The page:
Automate the routine
By R. Russell Rhinehart
Mostly, we use proportional-integral (PI) feedback control, which makes one ask, "It's 2006. Why are we so primitive?"
I think the answer is in the K.I.S.S (keep it simple stupid) principle. PI is simple. Well, maybe not.
It seems to me that PI is on the edge of what K.I.S.S. allows.
Sometimes we use derivative (D) action. In addition, relatively infrequently, we use the classical advanced techniques that became commercial standards of the 1940s-cascade, ratio, feedforward, override, and decouplers. These are all powerful techniques, but the complexity of controllers talking to controllers is over the edge of the resident skill base.
In the 1960s, anticipating the move to digital from pneumatic and electronic analog control, researchers began looking at digital control techniques for model predictive control.
In the 1970s, we widely accepted the computer for process control and installed DCS and PLC systems. We also created in-house teams of control system engineering specialists to implement advanced control in our plants.
However, we held onto the legacy of control strategies and control algorithm types, because they worked. If users do not have the skills to understand what they are using, they keep what works. Mainly, computers gave us more, and instantaneous data to observe, which helped us manage the assets.
In the 1980s, we accepted linear model predictive control (MPC) as a practicable commercial tool. However, skills and costs required for implementation and maintenance relegate it to very few applications where the economic incentive of multivariable, future-considering, constraint-handling control justifies the expense.
The digital computers, however, allow new data processing strategies. Nonlinear control of nonlinear processes promises once-tuned-always-tuned. We can do control to an economic optimum, data reconciliation, and plant-wide coordinated control. However, can something that requires MS engineers with a control specialty become part of widespread, 24/7 plant practice?
No-however there are a few success stories of sustained nonlinear control applications based on both first-principles and neural network models.
It appears the costs to develop and sustain personnel skills to maintain advanced systems mostly exceeded the benefit of advanced control. We dispersed our advanced control teams, often out-source control system maintenance, and stick to PI algorithms.
Academic control research, however, is still predominately pursuing control perfection through mathematical joy.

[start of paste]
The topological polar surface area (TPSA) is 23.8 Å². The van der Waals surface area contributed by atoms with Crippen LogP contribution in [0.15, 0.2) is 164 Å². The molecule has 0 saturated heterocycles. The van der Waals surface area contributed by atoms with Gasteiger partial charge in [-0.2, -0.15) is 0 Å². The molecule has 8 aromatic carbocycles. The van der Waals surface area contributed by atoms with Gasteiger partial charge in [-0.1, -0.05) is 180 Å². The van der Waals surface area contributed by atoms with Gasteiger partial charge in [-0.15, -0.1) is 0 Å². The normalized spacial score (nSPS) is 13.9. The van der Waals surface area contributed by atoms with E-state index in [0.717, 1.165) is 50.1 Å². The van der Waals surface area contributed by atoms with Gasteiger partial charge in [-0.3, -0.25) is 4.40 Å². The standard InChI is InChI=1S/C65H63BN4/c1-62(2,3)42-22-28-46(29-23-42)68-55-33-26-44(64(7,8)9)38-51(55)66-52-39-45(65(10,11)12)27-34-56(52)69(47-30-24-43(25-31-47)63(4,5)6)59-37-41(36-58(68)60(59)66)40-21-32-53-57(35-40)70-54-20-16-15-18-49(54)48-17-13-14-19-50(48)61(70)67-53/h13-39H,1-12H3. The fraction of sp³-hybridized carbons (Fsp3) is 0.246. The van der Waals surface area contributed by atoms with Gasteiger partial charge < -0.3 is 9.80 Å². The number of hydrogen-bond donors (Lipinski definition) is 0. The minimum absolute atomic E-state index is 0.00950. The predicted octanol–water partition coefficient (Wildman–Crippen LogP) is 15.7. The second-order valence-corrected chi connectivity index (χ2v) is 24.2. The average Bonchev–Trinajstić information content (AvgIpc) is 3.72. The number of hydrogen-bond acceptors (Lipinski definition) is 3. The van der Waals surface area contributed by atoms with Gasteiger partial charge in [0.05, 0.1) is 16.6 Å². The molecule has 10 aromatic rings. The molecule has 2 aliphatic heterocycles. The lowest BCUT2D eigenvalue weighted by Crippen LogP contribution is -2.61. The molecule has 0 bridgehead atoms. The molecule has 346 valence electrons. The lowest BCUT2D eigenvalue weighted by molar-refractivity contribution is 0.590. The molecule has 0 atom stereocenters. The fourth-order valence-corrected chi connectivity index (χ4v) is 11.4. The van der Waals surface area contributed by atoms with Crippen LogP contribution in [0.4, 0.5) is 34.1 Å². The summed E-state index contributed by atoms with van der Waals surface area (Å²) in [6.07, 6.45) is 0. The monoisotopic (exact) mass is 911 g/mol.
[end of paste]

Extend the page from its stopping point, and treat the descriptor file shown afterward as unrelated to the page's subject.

While vendors are seeking to capitalize on the power of the computers, the directions are in the use of technology (wireless, Internet, protocol, security, data validation, speed, etc.), but not in substantive advances in strategies that will improve process management in a way that will affect the operating company "bottom line."
I believe there are opportunities to develop algorithms for process automation that are simple enough to implement and sustain, and that will bring positive benefit to the process owner. To find the opportunities, look at the human level of automation. If analysis and decisions of the operational staff are routine, automate them.
For example, operators view all control charts, on schedule, to determine whether a loop is having a problem. If the computer were programmed to observe the relevant loop characteristics, the computer could flag a poor controller at the beginning (for quick operator recognition and remediation) and not waste the operators time required to view each loop (release operator time for higher-level duties).
We continually seek to find strong models of process behavior in the historical data. Models are important for process understanding. Rather than initiating model building, on occasion, by process engineers, the computer could continually observe data relations, test new observations with historical ones, and report both new "knowledge" and change of behavior.
I believe each of these system automations can have appeal to the variety of participants. They automate necessary process management actions that are a part of the bottom-line. The algorithms can standardize to a one-function-block-fits-all offering. Moreover, the new algorithms open research opportunities for academics.
ABOUT THE AUTHOR
R. Russell Rhinehart (email@example.com) is Head of the School of Chemical Engineering at Oklahoma State University. He has 13 years of industrial experience and 21 years in academia.